After the somewhat brutal opening it’s clear enough that this isn’t a Hammer Gothic, although what follows looks for a time like it intends to develop into a Southern Gothic of the Tennessee Williams variety, with a hot and sweaty Kerwin Mathews generating friction and causing the emotional temperature of the Camargue to climb. However, in a picture where the tone and ground are forever shifting, the touch of writer Jimmy Sangster soon steers the kind of convoluted course that ought to be familiar to anyone who’s seen any of his mini-Hitchcock thrillers. It reveals itself as a twisty and absorbing thriller with deception and betrayal at its core. I tend to think (with good reason given how many credits he racked up in that role) of Michael Carreras as a producer first and foremost, although he did direct a number of features too. He makes good use of the French locations in this one and the scope frame both highlights the scenery and, when employed at low angles, gives an unexpectedly claustrophobic feel to some of the interiors.

Nadia Gray is probably the pick of the performers as the passionate bar owner at the center of an increasingly complex web. Mathews is fine too as the lead, a man who thinks he knows exactly what he’s doing but we always have the idea someone is manipulating him very skillfully. Liliane Brousse is very charming and Donald Houston, especially when seen behind dark glasses, provides a hulking and threatening presence.

A word now about the presentation of the Indicator Blu-ray, currently only available as part of this limited edition box set.  The black and white scope image looks very crisp and clear, a super transfer. As usual with this company’s releases, the supplements are first-rate including specially commissioned booklets and on disc features such as a short, original documentary  on the film, another feature on Nadia Gray and yet another with reminiscences of the shooting from surviving crew members.  All told, we’re looking at a really attractive package here that gives the movie its due, and then some.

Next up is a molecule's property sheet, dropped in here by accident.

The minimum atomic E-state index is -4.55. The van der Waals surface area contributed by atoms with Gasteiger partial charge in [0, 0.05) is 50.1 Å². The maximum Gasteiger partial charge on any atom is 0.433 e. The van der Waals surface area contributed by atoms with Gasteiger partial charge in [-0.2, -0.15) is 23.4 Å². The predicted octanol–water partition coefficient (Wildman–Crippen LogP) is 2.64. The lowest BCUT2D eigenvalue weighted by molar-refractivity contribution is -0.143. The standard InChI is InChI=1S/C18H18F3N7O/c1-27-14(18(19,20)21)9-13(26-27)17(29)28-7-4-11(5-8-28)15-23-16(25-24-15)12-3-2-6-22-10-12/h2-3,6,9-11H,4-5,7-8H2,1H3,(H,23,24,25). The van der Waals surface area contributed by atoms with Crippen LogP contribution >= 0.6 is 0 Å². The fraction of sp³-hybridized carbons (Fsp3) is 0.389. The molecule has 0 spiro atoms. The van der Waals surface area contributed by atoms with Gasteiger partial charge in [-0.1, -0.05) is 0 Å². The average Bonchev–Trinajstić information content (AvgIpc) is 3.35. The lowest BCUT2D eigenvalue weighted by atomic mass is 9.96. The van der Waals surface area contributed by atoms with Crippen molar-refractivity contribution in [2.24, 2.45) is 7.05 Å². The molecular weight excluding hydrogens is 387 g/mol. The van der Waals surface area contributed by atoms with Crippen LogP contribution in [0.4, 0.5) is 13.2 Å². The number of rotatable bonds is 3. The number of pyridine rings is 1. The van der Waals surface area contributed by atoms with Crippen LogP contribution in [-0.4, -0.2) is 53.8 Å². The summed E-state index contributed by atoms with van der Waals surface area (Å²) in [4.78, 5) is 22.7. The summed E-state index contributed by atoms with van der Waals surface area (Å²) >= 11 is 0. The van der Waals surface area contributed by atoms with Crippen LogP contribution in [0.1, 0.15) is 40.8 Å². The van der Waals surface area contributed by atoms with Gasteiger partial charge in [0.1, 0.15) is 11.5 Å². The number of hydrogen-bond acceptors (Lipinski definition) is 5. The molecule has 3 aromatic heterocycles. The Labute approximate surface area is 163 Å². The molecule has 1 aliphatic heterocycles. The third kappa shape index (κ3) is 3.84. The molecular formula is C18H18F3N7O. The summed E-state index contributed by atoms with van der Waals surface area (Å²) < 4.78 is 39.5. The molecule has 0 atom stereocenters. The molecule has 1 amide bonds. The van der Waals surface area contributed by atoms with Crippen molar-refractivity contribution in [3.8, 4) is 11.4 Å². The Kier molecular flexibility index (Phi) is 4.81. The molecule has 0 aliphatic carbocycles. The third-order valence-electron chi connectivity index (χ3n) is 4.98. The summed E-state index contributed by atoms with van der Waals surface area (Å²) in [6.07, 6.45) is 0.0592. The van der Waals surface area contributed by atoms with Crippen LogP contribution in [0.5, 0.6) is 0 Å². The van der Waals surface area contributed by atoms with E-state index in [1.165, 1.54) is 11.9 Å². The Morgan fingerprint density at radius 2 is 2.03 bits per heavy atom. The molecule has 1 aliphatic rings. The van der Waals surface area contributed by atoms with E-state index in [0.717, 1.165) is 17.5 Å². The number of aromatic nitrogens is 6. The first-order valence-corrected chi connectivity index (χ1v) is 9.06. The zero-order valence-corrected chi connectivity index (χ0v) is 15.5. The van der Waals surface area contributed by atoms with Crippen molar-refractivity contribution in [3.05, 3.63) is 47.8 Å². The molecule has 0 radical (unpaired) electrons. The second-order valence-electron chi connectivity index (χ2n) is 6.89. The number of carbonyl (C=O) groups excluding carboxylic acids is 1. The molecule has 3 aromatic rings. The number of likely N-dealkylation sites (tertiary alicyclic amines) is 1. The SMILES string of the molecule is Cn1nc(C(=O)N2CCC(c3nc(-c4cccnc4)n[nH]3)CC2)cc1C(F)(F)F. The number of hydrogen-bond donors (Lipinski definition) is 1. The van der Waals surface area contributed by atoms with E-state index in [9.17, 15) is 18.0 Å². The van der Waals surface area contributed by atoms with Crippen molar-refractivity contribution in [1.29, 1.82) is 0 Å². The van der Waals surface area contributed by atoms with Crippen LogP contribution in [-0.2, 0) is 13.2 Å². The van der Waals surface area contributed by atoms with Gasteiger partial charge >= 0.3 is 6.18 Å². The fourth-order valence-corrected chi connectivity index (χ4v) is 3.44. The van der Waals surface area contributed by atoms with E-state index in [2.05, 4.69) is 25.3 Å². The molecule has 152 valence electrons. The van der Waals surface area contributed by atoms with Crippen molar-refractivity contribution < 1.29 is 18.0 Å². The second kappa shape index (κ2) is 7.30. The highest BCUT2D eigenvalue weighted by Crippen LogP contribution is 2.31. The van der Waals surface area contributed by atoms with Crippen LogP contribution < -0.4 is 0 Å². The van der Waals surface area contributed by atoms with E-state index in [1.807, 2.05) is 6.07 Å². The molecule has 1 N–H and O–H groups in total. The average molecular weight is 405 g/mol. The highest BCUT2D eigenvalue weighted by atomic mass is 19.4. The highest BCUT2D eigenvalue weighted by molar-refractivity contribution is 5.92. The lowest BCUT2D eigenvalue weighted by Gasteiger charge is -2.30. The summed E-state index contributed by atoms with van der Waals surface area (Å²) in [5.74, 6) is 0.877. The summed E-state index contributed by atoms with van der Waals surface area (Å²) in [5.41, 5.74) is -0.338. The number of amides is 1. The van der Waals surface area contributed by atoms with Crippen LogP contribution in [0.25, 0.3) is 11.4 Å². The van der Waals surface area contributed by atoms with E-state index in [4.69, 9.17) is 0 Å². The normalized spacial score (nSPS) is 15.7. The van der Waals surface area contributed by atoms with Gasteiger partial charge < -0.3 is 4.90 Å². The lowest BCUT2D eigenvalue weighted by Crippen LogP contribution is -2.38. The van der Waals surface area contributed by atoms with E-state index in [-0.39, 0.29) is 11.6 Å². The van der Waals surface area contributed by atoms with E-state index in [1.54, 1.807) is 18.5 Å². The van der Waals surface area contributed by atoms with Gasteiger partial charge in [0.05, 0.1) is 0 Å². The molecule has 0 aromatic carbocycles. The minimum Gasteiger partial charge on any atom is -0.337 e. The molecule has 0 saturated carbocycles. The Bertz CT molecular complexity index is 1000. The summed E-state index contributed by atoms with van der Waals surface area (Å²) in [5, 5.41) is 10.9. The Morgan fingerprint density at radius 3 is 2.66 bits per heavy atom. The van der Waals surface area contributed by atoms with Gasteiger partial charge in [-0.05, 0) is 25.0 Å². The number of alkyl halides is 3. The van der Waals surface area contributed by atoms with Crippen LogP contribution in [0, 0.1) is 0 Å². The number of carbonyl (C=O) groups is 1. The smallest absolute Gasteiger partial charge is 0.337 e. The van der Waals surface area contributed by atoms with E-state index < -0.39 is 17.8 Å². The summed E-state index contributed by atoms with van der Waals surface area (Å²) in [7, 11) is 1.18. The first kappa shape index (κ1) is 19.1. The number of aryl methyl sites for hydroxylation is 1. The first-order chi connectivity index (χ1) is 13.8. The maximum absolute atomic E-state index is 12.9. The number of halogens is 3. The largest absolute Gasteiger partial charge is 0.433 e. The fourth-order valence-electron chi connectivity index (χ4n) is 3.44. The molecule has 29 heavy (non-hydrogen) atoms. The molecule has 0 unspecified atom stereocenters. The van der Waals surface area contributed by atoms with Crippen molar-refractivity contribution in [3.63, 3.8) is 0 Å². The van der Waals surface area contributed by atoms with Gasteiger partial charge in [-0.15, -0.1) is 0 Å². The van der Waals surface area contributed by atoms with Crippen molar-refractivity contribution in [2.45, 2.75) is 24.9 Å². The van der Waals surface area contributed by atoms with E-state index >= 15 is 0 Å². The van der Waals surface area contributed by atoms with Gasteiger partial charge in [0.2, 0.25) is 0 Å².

The Informers

I’m going to stick with 60s crime for a bit longer, following on from the last entry. It seems safe to say that a harder edge had crept into mysteries and thrillers by the early years of the decade – of course I’m speaking in general terms here and am not for a moment suggesting that this phenomenon hadn’t made an appearance before, nor that it sprang unprovoked from nowhere. No, as with any trend in cinema, it developed gradually but it was certainly more apparent by the time The Informers (1963) came out. It’s possible that the growing permissiveness and the opportunity for greater frankness in the depiction of not only violence but also sexuality and shifting social mores spurred the filmmakers on to throw too much into the mix here. A few years before or perhaps later might have allowed a more pared down script where the focus could have been a little tighter, but that’s a minor criticism.

The title tells us what the main thrust of the story is, and right from the beginning we’re in no doubt that it’s a tale of cops, gangsters and the people who form a bridge between their converging and diverging spheres. Chief Inspector Johnnoe (Nigel Patrick) is the protagonist, a Scotland Yard man of the old school who relies on the tried and trusted methods his superior Supt. Bestwick (Harry Andrews) is keen to move away from, namely the practice of using informers and acting on “information received.” This is a dangerous game for all concerned, relying on mutual trust and extreme caution on both sides, and the possibility of a breakdown in communication, poor timing, treachery and sometimes just bad luck can toss a large and potentially fatal spanner in the works. And that’s essentially what concerns us here. In his quest to produce results in the investigation into a spate of safe-cracking jobs, Johnnoe turns to his long-time pigeon, with serious consequences for all.